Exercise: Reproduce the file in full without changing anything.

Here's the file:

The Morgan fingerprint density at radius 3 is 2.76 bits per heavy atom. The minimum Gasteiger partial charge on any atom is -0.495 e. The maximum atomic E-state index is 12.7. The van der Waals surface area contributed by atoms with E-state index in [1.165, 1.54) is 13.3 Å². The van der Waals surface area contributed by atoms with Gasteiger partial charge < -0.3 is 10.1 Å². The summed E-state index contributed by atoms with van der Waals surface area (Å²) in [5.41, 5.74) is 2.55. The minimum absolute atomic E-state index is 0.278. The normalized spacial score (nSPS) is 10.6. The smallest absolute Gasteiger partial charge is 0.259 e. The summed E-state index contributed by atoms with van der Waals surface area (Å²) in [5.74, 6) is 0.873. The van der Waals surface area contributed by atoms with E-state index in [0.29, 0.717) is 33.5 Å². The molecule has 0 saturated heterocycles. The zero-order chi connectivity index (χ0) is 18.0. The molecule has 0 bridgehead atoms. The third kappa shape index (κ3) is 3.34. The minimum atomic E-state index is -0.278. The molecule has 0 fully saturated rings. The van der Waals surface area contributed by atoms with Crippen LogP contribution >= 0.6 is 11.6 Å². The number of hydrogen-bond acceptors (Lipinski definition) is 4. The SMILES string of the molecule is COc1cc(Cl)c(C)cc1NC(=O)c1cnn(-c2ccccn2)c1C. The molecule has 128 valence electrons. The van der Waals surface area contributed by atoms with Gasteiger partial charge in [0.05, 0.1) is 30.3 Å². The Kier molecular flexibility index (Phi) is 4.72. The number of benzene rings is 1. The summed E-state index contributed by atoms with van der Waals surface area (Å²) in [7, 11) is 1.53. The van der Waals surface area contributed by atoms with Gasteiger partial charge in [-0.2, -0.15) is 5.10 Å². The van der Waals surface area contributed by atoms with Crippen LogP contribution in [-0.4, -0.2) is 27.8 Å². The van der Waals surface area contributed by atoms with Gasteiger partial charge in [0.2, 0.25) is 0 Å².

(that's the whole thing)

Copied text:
The Morgan fingerprint density at radius 3 is 2.76 bits per heavy atom. The minimum Gasteiger partial charge on any atom is -0.495 e. The maximum atomic E-state index is 12.7. The van der Waals surface area contributed by atoms with E-state index in [1.165, 1.54) is 13.3 Å². The van der Waals surface area contributed by atoms with Gasteiger partial charge < -0.3 is 10.1 Å². The summed E-state index contributed by atoms with van der Waals surface area (Å²) in [5.41, 5.74) is 2.55. The minimum absolute atomic E-state index is 0.278. The normalized spacial score (nSPS) is 10.6. The smallest absolute Gasteiger partial charge is 0.259 e. The summed E-state index contributed by atoms with van der Waals surface area (Å²) in [5.74, 6) is 0.873. The van der Waals surface area contributed by atoms with E-state index in [0.29, 0.717) is 33.5 Å². The molecule has 0 saturated heterocycles. The zero-order chi connectivity index (χ0) is 18.0. The molecule has 0 bridgehead atoms. The third kappa shape index (κ3) is 3.34. The minimum atomic E-state index is -0.278. The molecule has 0 fully saturated rings. The van der Waals surface area contributed by atoms with Crippen LogP contribution >= 0.6 is 11.6 Å². The number of hydrogen-bond acceptors (Lipinski definition) is 4. The SMILES string of the molecule is COc1cc(Cl)c(C)cc1NC(=O)c1cnn(-c2ccccn2)c1C. The molecule has 128 valence electrons. The van der Waals surface area contributed by atoms with Gasteiger partial charge in [0.05, 0.1) is 30.3 Å². The Kier molecular flexibility index (Phi) is 4.72. The number of benzene rings is 1. The summed E-state index contributed by atoms with van der Waals surface area (Å²) in [7, 11) is 1.53. The van der Waals surface area contributed by atoms with Gasteiger partial charge in [-0.2, -0.15) is 5.10 Å². The van der Waals surface area contributed by atoms with Crippen LogP contribution in [-0.4, -0.2) is 27.8 Å². The van der Waals surface area contributed by atoms with Gasteiger partial charge in [0.2, 0.25) is 0 Å².